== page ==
Sunday, May 19, 2024

Ratings: Prince Tribute Featuring Big Dose of Sheila E. Scores 6.5 Mil Viewers, Second to “NCIS” Rerun, Number 1 in Demos


“Let’s Go Crazy: A Grammy Tribute” to Prince scored 6.5 mil viewers, finishing 2nd in overall viewers to a “NCIS” rerun. But the music special was number 1 in the younger demos. So flip the coin. It’s a win on a slow night.

The Grammy salute to Prince was, let’s say, tepid. With the exception of a sizzling Gary Clark Jr. and an uncredited Wendy Melvoin, the 4th anniversary of Prince’s death must have amused him in heaven.

For one thing, Sheila E., unquestionably talented, emerged as sort of his music widow, the Yoko Ono with a raspberry beret. Music director of the show, she was prominently featured for the whole two hours including a whole segment just for her. Talk  about the glamorous life!

Wendy Melvoin, one half of Wendy & Lisa, the main part of the Revolution, Prince’s famous band, didn’t really emerge until late in the second hour as a lead guitarist in the house band. She was not identified. Where was Lisa? I didn’t see her. I’m sure I’ll get email about some feud going on.

Also missing were Chaka Khan, Sinead O’Connor, Cyndi Lauper, Janet Jackson, all of whom had seminal hits with Prince songs. Alicia Keys, who’d hosted the Grammys two nights before this tribute, offered a pre-taped intro to Usher’s pre-taped medley of hits from Grammy night. This is Ken Ehrlich’s famous trick. He did it last year with Diana Ross to get her on the Motown special, and Jennifer Lopez, as well. CBS has such an older demo, I worry they’re thinking they have dementia seeing the same material in a music special just two months later.

Anyway. The music production was very good for a CBS special, incredibly tame for Prince. Susanna Hoffs and Chris Martin repurposed the song Prince gave her, “Manic Monday,” as a ballad, which was musical but not manic.¬† Somehow, while fun to hear, Prince’s catalog got a middle of the road high gloss. All of his edgy parts were buffed out. But maybe that’s what happens over time.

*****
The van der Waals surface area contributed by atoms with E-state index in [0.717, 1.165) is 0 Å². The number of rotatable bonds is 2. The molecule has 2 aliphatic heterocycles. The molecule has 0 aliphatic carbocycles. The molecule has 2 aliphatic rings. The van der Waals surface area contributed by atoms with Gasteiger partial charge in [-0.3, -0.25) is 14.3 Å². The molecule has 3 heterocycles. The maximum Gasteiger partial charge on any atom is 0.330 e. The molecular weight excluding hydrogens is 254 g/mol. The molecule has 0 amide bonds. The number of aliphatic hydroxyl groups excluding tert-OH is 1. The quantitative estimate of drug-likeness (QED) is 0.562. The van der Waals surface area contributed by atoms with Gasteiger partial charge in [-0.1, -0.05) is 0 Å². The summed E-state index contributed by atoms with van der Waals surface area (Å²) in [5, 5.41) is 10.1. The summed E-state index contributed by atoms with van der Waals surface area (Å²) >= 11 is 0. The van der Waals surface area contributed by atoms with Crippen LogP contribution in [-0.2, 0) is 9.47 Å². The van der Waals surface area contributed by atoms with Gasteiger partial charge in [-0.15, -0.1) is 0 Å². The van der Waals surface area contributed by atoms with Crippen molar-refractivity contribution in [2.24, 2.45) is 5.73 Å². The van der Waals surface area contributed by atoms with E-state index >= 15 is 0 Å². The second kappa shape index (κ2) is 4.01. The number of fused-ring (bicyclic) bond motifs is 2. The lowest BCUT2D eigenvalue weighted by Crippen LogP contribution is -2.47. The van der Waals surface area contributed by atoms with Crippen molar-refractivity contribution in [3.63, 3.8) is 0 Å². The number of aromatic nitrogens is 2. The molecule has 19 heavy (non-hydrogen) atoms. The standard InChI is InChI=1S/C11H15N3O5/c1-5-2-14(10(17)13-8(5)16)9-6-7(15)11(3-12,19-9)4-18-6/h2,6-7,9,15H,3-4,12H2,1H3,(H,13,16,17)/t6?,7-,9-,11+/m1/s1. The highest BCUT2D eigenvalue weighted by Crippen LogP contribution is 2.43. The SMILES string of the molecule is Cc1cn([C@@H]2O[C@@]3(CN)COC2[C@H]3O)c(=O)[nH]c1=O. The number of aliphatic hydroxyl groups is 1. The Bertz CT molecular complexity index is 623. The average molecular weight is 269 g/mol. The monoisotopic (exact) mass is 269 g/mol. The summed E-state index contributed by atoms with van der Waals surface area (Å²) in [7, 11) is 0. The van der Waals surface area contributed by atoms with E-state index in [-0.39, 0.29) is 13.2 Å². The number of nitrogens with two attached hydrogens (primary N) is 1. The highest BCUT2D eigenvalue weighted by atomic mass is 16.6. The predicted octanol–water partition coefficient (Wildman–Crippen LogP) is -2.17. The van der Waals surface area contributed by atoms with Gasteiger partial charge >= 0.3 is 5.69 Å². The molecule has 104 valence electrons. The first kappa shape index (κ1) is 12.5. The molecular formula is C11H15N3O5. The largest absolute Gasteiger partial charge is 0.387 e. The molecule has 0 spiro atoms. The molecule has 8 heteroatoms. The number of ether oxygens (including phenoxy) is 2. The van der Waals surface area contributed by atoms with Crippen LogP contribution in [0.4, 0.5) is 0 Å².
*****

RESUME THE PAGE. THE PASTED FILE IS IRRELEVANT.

One moment, though, that will stand out forever: Mavis Staples, in one of her best showings, led the band and company through “Purple Rain” like a warrior. She reminded me of Tina Turner in “Mad Max.” God bless her, she’s 80, and only triumphs. She was worth the wait during the soggy second hour.

I thought it was interesting that CBS scheduled the Prince special against the final episode of “Empire” over on Fox. It was like, let’s dilute the black audience by pitting these shows against each other.

Roger Friedman
Roger Friedman
Roger Friedman began his Showbiz411 column in April 2009 after 10 years with Fox News, where he created the Fox411 column. His movie reviews are carried by Rotten Tomatoes, and he is a member of both the movie and TV branches of the Critics Choice Awards. His articles have appeared in dozens of publications over the years including New York Magazine, where he wrote the Intelligencer column in the mid 90s and covered the OJ Simpson trial, and Fox News (when it wasn't so crazy) where he covered Michael Jackson. He is also the writer and co-producer of "Only the Strong Survive," a selection of the Cannes, Sundance, and Telluride Film festivals, directed by DA Pennebaker and Chris Hegedus.

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